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Radical non-Parenting

One of the hardest challenges of staying in relationship with married children is to cease parenting and to simply be a parent.  When children marry we do not simply welcome a new member into the family.  The marriage of a child radically changes family dynamics and relationships.  Tying the knot in marriage is as profound as cutting the cord at birth.

MFIn marriage we choose each other and leave father and mother to form a new family.   As newlyweds we managed to thrive in a small community with many members of Tom's extended family.  We learned to set boundaries and turn exclusively  to each other for advice. This worked for us.  Some of the decisions we made did not sit well with extended family especially those around traditional family gatherings.

As parents of married kids we likewise need to step back and let our children rely on their spouse to make their own decisions.  To this day, the hardest task for me as a parent is to not  offer advice unless asked -- even with something as simple as purchasing a crib, vacation plans, or buying groceries.  I may think my advice is generous or helpful, but unsolicited, it can come across as criticismUnsolicited advice is parenting and not simply being there as a parent.

TOM Setting expectations is parenting 101 -- eat your vegetables, don't feed the dog at the table, leave your muddy shoes at the door and be home on time.  I am a people person and staying in touch with the kids is key for me.  Letting go of expectations around communication with married kids is a struggle.  We constantly have to remind ourselves:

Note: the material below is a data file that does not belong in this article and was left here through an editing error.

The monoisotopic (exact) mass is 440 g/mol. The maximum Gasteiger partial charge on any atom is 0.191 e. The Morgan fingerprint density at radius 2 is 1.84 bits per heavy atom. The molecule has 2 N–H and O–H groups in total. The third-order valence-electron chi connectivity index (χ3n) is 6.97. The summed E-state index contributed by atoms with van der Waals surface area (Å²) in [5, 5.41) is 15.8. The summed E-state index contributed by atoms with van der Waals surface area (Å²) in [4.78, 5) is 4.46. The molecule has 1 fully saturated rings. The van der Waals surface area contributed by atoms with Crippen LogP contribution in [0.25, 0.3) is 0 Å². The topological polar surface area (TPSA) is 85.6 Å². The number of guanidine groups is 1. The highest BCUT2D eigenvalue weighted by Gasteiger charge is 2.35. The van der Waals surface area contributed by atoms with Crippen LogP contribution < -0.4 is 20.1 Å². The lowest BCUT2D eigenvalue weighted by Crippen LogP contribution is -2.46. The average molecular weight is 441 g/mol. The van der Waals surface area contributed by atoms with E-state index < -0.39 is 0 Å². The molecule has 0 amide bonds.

• Everything you say to your child will impact their spouse
  • To truly welcome your child's spouse is to love them unconditionally
These principles have allowed us to 'ease into' letting our married kids set the frequency and type of communication, including visits and special
celebrations with us.  They know our door is always open.  We have to remind ourselves that marriage doesn't come with a foolproof playbook and our kids are learning to 'leave and cleave' just as we did.  There will be mistakes, hurt and rejection.  We have found that letting go of our expectations has given our married kids the freedom to develop a wholesome relationship with their spouse.  It has also given them the confidence to enter into an even more intimate relationship with us.

Being a parent  to married children is challenging.  It is choosing relationship with your child and their spouse over the job of parenting.  It is loving them when they need distance and being there when they need support.  It is choosing to affirm them when you judge it appropriate, and refraining from giving unsolicited advice when you disagree.  As parents of married kids, we encourage you to retire from the job of parenting.  It is radical and requires a mega-dose of trust in each other and your kids. Being a retired parent can be the best job in the world.  Enjoy it together!


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